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Steps to Cyber Safety

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Sometimes it seems that for every advancement in cyber security a new vulnerability reveals itself. It can be difficult to secure your information online; both as a web user and as a website administrator, but there are steps you can take to secure your data and prevent the leak or compromise of financial and other sensitive information. Read on to learn the steps to cyber safety and see if there’s anything you should be doing differently on the web.

Securing Passwords 

The first step you should take in securing your identity and financial information is to maintain strong passwords. There are several online tools such as PasswordMeter that you can use to measure the strength of your passwords.

As a website owner there is some onus on you to maintain safe passwords for users on your website. This is accomplished from the backend by requiring users to use complex passwords involving numbers, letters, and symbols. It is also helpful to keep secure passwords on your password databases and restrict access to the backend files of your website with FTP access restrictions and other security configurations.

Captcha for Cyber Safety

One of the best ways to ensure your safety on the web is to rely on websites that use Captcha. This gate-keeping security tool might be frustrating at times but is crucial in preventing bots and scripts from using brute-force attacks to gain access to a website.

If you’re a WordPress website owner you can easily install Captcha on your own website or blog using a third-party Captcha plugin. This will allow your users to secure their accounts and improve the overall cyber security profile of your web hosting account.

SSL and Secure Connections 

Secure Sockets Layer certification is perhaps the single most important item a website can obtain to prove they are trustworthy; especially when it comes to financial information and credit card transactions. SSL refers to a protocol used to encrypt data as it is being transmitted between a server and a user’s browser, making it difficult if not impossible to intercept by others on the user’s local network or elsewhere in the line of transmission.

One variant of this vulnerability that SSL protects against is called the Man-in-the-Middle attack and has affected web users for decades due to the slow implementation of universal SSL.

You can usually obtain a SSL certificate from your web hosting provider or domain registrar. There are even free ways to get SSL for your website with systems like Let’s Encrypt but make sure they are supported by your host before signing up.

From an end-user standpoint, the HTTPS Everywhere plugin for Chrome and Firefox can help make sure you’re connecting through SSL. Millions of users have downloaded and installed this utility so end-users are generally pretty quick to notice if your website isn’t using SSL.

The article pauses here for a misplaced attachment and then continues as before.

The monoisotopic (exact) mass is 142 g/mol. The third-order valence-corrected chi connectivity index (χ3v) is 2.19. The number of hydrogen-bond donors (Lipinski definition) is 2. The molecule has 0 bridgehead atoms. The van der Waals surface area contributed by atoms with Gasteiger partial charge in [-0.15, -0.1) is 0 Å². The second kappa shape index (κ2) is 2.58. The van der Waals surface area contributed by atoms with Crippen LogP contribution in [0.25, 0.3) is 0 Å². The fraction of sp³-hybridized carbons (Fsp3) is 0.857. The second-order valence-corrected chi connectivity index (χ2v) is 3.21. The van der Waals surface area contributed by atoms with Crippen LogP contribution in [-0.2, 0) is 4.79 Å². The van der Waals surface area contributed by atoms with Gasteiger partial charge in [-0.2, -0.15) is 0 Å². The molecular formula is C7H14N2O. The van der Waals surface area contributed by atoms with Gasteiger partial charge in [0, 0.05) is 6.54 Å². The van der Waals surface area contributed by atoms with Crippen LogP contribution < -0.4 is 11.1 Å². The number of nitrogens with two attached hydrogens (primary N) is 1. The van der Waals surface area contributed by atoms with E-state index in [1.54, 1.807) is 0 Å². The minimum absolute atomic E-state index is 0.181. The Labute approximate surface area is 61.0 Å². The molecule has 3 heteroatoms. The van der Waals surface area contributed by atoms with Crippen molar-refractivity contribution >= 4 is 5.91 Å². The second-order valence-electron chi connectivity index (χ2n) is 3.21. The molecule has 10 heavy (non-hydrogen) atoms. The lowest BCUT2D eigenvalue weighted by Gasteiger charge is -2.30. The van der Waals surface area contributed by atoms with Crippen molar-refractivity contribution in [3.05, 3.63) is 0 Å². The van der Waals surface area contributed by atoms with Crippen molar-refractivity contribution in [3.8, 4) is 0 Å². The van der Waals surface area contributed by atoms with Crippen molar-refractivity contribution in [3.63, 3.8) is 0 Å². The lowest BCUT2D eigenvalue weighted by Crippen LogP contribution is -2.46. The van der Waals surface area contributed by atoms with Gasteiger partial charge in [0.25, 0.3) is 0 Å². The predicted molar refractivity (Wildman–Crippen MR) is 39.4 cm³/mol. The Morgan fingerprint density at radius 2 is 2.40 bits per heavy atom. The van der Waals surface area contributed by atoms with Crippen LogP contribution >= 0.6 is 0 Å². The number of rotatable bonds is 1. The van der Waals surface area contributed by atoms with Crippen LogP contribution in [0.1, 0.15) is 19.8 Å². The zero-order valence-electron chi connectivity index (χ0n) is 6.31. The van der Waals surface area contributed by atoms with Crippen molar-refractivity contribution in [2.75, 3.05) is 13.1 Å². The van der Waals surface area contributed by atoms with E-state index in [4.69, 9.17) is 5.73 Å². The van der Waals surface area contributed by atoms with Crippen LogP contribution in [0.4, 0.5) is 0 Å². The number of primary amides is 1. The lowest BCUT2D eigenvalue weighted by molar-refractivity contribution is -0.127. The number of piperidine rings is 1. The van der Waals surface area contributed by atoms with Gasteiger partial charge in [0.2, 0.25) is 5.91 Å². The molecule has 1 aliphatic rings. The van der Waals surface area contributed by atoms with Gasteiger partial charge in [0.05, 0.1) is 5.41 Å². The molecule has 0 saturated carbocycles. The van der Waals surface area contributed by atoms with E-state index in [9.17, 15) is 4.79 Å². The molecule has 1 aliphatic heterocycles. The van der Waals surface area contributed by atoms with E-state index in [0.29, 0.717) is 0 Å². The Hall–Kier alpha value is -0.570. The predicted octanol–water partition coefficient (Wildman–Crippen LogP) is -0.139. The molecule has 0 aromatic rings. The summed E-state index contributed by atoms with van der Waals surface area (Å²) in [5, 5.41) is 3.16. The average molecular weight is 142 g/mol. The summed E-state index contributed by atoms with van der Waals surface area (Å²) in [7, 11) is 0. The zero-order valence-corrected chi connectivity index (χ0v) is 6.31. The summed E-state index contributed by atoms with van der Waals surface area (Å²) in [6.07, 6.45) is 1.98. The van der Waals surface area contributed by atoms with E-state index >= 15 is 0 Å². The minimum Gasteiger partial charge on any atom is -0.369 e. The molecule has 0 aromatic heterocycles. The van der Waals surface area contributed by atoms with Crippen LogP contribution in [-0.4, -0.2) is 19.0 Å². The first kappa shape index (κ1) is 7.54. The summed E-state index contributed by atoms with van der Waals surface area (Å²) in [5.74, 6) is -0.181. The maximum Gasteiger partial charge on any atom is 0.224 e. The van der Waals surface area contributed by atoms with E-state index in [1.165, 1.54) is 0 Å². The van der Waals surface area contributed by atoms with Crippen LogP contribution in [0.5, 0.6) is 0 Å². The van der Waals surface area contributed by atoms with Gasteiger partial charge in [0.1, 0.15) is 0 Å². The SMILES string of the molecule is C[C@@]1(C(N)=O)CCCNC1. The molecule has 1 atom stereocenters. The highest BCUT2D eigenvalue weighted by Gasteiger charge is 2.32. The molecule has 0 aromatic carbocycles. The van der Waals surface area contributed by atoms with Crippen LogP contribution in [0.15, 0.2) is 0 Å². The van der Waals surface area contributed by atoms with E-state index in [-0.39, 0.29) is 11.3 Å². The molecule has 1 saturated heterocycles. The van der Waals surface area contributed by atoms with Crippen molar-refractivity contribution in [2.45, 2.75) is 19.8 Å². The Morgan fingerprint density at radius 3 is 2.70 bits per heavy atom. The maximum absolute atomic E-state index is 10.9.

In fact, some browsers are not displaying warnings like Chrome’s somewhat-dramatic “This site is not secure” message on all websites that don’t utilize SSL so it’s a good idea to go ahead and sign up for SSL before leaving a bad impression on your site’s visitors.

Updating Your Websites for Improved Cyber Safety 

If you’re running a CMS-based website then you’ll want to keep every plugin you’re using, along with the CMS itself, entirely up to date. Content Management Systems like WordPress, Joomla, and Drupal tend to release security patches and less-vulnerable core versions of their software every 2 or 3 months.

Check your administrator dashboard to make sure your CMS is up to date and locate the list of active plugins to see if any plugins have failed to update to their latest versions. If you’re one of the millions of people running a WordPress website you can simply enable automatic plugin updates to keep your site secure.

Keep in mind some free plugins require the purchase of a software license to upgrade and may not be available to update to premium versions through the automated system.

Making Backups of your Data 

Lastly, there’s no way  tototally ensure your website or account data won’t eventually be comprised or at-risk so it’s imperative you create a backup of anything you put on the web. Website owners can backup their websites using a variety of methods including manual backups and automated backups through point-and-click plugins.

If your web host doesn’t offer an easy backup solution you’ll likely want to install a CMS-specific tool for making copies of your important files. WordPress users have given good reviews to BackWPup while Joomla users seem like to Akeeba for copying files.

Keeping your passwords secure by using a mixture of symbols, numbers, and letters can go a long way in protecting your online accounts. Websites owners have a responsibility to protect password databases with secure protocols and passwords and to use reliable, secure website hosting. Install SSL on your website and look for SSL certifications when browsing the web to ensure your data isn’t being intercepted.

By following these basic steps and creating backups of your files you’ll be able to rest easy knowing you’re protected against and prepared for any potential cyber safety breaches.

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